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Defendants of WVC Police narcotics unit want cases revisited

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Posted at 9:21 PM, Apr 16, 2013
and last updated 2013-04-17 00:17:40-04

WEST VALLEY CITY, Utah - Defendants from cases tied to West Valley City's disbanded narcotics unit are starting to question whether or not they were fairly prosecuted.

Salt Lake City defense attorney Susanne Gustin said she's already heard from two clients who want their cases revisited.

"They've just said, 'My case involved the narcotics unit and can you look into that,'" said Gustin.

As the Salt Lake County District Attorney closes the book on more and more cases tied to the city, Gustin is beginning to open them.

"We're going to have to go through old files to see if any of our clients were affected by the narcotics unit, see who was exactly involved and check out the evidence and see what happens," she said. "This is going to be a lot of work because prosecutors and defense attorneys are going to be going through all their files to see if there were irregularities, and I think you can presume there may be irregularities because the entire unit was involved."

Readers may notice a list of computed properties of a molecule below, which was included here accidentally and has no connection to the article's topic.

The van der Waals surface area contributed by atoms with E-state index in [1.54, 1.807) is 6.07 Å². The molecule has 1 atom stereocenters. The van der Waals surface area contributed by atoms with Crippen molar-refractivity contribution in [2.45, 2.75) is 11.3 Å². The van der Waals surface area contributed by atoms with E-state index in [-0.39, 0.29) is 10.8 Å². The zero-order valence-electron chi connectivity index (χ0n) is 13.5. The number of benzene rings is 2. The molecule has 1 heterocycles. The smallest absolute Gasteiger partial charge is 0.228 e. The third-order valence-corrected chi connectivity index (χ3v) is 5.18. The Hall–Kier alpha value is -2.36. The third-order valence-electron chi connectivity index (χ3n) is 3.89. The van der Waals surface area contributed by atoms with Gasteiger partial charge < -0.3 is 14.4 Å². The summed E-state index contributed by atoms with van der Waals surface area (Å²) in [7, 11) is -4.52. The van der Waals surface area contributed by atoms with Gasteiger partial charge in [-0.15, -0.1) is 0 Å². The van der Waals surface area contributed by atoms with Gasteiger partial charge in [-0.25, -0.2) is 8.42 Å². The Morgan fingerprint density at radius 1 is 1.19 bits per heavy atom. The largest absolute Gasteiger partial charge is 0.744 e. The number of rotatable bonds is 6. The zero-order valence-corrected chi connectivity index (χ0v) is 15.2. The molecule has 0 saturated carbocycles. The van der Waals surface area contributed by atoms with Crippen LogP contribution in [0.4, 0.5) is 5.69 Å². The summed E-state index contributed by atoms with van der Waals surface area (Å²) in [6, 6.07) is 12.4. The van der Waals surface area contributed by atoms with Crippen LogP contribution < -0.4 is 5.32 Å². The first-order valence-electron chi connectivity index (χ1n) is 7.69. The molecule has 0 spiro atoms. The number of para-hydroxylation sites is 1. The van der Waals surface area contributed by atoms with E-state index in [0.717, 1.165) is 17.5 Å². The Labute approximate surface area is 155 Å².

Revisiting old case loads may not necessarily translate into new ones, though. Governmental immunity would protect the police department if it was acting within the scope of its duties. However Gustin doesn't believe it was.

She said, "This is a different situation because they're acting outside the scope of their duties and potentially there's illegal conduct. If it's part of the entire department, then that makes a difference, too. It's not just one rogue officer that may be a problem, but the entire unit."

The most recent dismissal of cases by the Salt Lake County District Attorney’s office involved more than just drug cases, but ones that were merely handled by officers from the unit.

District Attorney Sim Gill said, "Any officer or any group of officers that violate the fundamental constitutional rights of individuals in their zealousness to put together a case or prosecute it is not a case that we will be prosecuting."

And it could mean a case from Gustin's past will have a different verdict in the future.

"If you have this many cases that are being dismissed, then I think it's fair to say that there are people out there who were wrongly convicted, wrongly plead guilty based upon improper evidence handling, or whatever else was going on," said Gustin.

She expects the Utah Association of Criminal Defense Lawyers, to which she belongs, will form a task force to begin reviewing old cases.